Consumer generated mobile Wireless media : Architecture and applications
This dissertation studies the practicality of content distribution over a Delay Tolerant Network (DTN) in an urban area. The target application is the distribution of the electronic version of a newspaper in a large city. Although strict time constraints do not apply, spreading the information should be achieved within a reasonable delay. Two performance metrics, the spreading time and the message delay, are considered. The message delay is the delay required to transmit content from a mobile node to another node, while the spreading time is the delay needed for the content to spread over a part of the network.
Firstly, our goal is to increase our understanding of the performance of a simple DTN environment when content is distributed solely through inter-contact of mobile nodes. We contribute both the close-form expression and the asymptotic expression of the expected message delay to the literature when considering the probability of interest/acceptance for a given piece of content at each contact. The asymptotic expression provides the insights on the efficient ways for improving the expected message delay in the case of an area with low or high density of mobile nodes. We also show a relationship between the expected message delay and the expected spreading time in such environment.
Secondly, if the delay is found to be excessive, we suggest the deployment of some data kiosks in the environment to better support the dissemination of content. Data kiosks are simple devices that receive content directly from the source, usually using wired or cellular networks. A key issue when designing efficiently such network is to determine the number of data kiosks required to satisfy a performance target. We investigate both an upper bound and a lower bound of the number of data kiosks to distribute the content over a geographical area within an expected spreading time objective. We also show the important property that those bounds scale linearly with the contact rates between a mobile node and a data kiosk.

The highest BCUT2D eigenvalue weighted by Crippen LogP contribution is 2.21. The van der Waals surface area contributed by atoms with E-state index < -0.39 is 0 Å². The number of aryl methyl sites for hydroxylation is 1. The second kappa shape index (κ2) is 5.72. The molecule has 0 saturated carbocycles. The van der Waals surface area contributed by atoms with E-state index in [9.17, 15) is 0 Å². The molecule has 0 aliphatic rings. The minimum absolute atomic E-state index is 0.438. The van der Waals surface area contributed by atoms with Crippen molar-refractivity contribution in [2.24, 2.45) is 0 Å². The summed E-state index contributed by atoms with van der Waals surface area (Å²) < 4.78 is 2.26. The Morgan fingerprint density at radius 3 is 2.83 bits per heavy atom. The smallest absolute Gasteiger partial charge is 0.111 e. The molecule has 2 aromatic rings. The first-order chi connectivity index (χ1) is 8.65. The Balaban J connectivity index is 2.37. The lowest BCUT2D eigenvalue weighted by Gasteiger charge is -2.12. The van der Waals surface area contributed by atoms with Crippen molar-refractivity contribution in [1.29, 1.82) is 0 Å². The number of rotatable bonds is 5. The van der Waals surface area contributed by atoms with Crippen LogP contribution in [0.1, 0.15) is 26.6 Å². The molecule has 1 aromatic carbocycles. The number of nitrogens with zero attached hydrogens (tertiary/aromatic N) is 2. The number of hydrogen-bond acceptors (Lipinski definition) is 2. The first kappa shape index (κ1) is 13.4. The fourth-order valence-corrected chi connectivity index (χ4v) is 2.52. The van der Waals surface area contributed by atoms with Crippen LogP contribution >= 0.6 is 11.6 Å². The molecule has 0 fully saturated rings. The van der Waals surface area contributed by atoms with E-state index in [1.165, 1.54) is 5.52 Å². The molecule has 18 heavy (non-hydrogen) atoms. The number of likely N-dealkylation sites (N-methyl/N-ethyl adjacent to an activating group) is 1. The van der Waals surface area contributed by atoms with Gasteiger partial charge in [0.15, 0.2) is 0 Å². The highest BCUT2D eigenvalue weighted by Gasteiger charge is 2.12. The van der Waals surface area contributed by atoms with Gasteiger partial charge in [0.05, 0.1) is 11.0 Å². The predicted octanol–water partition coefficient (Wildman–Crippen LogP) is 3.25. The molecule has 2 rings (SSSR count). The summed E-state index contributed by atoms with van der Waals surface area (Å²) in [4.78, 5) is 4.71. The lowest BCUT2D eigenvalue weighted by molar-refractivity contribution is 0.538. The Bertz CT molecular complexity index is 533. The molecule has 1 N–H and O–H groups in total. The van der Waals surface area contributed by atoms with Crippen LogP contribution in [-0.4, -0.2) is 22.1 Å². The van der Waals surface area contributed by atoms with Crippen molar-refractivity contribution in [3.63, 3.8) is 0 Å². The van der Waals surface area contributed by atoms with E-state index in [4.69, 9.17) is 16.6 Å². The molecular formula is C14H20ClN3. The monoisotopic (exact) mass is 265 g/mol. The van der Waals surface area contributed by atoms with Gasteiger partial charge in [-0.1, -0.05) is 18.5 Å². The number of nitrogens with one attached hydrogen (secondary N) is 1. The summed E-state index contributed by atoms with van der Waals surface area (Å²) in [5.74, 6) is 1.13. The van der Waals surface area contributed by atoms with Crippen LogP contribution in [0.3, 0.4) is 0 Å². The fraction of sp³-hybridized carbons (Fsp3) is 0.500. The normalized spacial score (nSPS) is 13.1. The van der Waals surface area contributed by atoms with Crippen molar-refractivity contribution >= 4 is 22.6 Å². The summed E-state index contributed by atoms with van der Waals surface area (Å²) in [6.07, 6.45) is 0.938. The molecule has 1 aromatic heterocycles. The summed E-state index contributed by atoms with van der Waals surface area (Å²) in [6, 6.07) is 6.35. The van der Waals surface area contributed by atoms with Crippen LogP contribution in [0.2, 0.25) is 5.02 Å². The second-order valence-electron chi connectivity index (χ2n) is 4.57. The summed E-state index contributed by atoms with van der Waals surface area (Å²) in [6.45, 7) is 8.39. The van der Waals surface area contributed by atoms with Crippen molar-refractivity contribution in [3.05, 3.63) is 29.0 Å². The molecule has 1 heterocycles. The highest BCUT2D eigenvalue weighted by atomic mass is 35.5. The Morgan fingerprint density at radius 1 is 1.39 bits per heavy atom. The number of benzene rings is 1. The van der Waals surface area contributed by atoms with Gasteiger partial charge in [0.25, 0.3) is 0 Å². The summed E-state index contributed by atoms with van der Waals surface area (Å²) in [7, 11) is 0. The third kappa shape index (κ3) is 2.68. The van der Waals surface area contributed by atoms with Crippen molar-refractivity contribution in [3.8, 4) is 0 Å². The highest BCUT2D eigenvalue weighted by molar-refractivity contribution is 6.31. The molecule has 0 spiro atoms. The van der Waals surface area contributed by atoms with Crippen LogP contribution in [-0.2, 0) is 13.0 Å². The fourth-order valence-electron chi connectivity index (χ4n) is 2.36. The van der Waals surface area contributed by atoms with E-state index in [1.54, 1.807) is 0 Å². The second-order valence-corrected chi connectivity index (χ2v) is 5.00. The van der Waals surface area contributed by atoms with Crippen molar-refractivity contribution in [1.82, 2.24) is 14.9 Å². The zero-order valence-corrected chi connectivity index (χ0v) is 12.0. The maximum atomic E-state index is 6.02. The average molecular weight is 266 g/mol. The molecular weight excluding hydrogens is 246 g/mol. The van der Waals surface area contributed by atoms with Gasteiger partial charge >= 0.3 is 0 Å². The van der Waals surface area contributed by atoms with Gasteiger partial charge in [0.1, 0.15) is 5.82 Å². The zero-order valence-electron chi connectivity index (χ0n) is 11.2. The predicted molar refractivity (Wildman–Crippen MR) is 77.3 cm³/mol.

Finally, we consider the question of the optimal locations of data kiosks in a more realistic scenario where users move along a transportation system (like a subway or suburban train) that connects several regions. We provide an analysis used to decide which subway stop should host a data kiosk to optimize the spreading time. These findings support the view that the optimal locations of data kiosks are influenced not only by the conditions of a region but also by the target number of mobile users that will receive the contents. Analytical results are validated by simulations under a number of mobility models and real datasets.
Defence : 12/14/2011 - 15h - Site Jussieu 25-26/105 Jury members : Philippe Nain, Directeur de Recherche, INRIA [Rapporteur]
Kavé Salamatian, Professeur, Université de Savoie [Rapporteur]
Mostafa Ammar, Professeur, Georgia Institute of Technology
Mario Gerla, Professeur, University of California, Los Angeles
Sebastien Tixeuil, Professeur, UPMC Sorbonne Universités
Serge Fdida, Professeur, UPMC Sorbonne Universités